Lessees shall classify a lease as a Finance lease when the lease meets any of the following criteria at lease commencement:
- The lease transfers ownership of the underlying asset by the end of the lease term
- The lease grants the lessee an option to purchase the underlying asset that the lessee is reasonably certain to exercise
- The lease term is for a major part of the remaining economic life of the underlying asset
- The present value of lease payments, plus any guaranteed residual value, equals or exceeds substantially all of the fair value of the underlying asset
- The underlying asset is of such a specialized nature that it is expected to have no alternative use to the lessor at the end of the lease term
While the new standard does not include a bright-line threshold for determining what constitutes a “major part of the remaining economic life” (under #3 above) and “substantially all of the fair value” (under #4 above) like prior lease accounting guidance, ASC 842 implementation guidance suggests 75% or more to be a reasonable basis for determining what constitutes a “major part of the remaining economic life” and 90% or more to be a reasonable basis for determining “substantially all of the fair value”.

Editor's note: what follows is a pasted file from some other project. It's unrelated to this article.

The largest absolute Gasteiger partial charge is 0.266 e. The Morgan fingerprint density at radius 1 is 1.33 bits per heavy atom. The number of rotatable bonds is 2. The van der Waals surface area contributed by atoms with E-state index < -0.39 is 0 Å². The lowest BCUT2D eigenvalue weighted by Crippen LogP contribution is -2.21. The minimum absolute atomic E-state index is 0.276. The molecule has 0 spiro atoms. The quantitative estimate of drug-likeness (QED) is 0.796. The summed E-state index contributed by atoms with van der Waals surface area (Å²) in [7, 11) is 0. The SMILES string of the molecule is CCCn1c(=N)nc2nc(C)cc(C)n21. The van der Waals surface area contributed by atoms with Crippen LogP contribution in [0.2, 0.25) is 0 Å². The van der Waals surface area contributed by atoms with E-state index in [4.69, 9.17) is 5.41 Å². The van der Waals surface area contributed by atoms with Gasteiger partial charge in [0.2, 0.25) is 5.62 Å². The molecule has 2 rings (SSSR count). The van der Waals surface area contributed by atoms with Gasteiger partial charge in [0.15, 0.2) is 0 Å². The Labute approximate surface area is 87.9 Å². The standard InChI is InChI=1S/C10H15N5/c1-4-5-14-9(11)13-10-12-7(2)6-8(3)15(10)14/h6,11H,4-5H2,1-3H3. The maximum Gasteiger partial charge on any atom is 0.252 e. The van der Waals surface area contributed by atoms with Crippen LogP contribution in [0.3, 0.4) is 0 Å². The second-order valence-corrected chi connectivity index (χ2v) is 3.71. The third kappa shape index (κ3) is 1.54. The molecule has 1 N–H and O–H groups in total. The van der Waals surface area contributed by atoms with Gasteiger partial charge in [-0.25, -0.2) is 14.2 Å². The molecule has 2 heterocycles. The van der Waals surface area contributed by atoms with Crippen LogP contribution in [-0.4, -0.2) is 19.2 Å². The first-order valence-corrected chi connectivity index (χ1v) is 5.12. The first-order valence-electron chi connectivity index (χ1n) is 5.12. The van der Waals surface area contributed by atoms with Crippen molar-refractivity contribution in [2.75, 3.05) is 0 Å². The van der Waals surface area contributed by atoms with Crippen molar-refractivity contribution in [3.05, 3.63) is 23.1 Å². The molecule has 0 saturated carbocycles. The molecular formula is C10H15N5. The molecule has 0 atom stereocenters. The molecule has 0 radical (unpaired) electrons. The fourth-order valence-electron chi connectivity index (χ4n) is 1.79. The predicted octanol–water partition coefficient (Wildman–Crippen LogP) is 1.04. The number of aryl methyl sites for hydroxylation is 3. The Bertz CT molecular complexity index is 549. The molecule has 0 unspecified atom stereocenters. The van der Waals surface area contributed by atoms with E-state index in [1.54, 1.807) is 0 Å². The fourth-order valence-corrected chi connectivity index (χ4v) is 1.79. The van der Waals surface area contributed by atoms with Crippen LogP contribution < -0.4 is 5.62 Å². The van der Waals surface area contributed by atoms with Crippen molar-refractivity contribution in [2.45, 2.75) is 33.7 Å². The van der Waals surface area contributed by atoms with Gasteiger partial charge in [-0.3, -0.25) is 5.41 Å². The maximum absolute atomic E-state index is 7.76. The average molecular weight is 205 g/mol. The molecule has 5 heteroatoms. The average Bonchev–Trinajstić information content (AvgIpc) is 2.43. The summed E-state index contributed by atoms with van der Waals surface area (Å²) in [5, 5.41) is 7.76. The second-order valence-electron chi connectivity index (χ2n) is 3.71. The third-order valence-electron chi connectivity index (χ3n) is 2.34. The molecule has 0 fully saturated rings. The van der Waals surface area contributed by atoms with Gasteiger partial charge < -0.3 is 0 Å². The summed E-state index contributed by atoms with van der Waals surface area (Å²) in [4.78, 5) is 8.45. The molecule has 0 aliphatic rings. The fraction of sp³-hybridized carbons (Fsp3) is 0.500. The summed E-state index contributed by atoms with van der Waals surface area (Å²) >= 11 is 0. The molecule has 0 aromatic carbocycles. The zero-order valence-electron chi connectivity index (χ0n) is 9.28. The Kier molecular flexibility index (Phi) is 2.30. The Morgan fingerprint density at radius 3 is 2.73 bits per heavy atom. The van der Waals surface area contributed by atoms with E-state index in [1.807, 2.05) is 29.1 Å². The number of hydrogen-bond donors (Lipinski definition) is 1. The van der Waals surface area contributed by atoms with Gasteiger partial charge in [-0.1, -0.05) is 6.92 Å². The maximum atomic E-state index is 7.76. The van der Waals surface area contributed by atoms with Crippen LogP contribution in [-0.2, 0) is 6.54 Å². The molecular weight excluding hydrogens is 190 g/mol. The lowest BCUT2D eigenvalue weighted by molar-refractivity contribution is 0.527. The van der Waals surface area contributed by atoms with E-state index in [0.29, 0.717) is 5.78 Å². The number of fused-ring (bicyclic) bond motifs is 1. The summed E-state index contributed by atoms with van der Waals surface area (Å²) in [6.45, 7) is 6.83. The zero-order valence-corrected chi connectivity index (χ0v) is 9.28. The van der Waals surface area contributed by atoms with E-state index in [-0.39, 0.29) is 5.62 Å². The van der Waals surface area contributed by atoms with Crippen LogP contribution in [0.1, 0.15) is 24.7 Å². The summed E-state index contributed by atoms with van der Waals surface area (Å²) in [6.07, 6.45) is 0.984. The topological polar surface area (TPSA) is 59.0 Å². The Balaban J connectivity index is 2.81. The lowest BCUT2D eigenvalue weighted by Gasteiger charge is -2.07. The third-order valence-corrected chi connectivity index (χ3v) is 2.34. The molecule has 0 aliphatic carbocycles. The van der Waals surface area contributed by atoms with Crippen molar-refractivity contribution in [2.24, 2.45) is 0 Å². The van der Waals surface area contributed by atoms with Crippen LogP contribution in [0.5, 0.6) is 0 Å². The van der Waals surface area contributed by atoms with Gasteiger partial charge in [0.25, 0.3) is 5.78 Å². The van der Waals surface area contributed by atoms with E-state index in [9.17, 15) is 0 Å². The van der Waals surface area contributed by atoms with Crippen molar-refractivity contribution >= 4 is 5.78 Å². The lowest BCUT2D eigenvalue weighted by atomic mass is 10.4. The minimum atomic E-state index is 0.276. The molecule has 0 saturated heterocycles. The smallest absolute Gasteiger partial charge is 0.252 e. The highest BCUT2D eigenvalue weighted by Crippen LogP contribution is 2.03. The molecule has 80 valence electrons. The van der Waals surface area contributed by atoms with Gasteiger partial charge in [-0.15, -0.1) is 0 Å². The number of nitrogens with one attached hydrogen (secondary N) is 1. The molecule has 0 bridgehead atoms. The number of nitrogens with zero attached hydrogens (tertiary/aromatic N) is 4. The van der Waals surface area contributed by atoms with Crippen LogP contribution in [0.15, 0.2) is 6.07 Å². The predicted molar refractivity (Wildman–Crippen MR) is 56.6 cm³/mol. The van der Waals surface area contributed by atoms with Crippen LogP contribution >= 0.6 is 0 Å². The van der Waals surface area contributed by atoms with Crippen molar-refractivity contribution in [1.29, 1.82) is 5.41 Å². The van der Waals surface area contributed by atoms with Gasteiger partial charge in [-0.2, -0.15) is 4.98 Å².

If none of the five criteria listed above hold true, then the lease should be classified as an Operating lease.
For Finance leases, a lessee will:
- Recognize a right-of-use (ROU) asset and a lease liability, initially measured at the present value of the lease payments, in the balance sheet
- Recognize interest on the lease liability separately from amortization of the ROU asset in the income statement
- Classify repayments of the principal portion of the lease liability within financing activities and payments of interest on the lease liability and variable lease payments within operating activities in the statement of cash flows.
For Operating leases, a lessee will:
- Recognize a ROU asset and a lease liability, initially measured at the present value of the lease payments, in the balance sheet
- Recognize a single lease cost, calculated so that the cost of the lease is allocated over the lease term on a generally straight-line basis
- Classify all cash payments within operating activities in the statement of cash flows.
Disclosure and Implementation Approach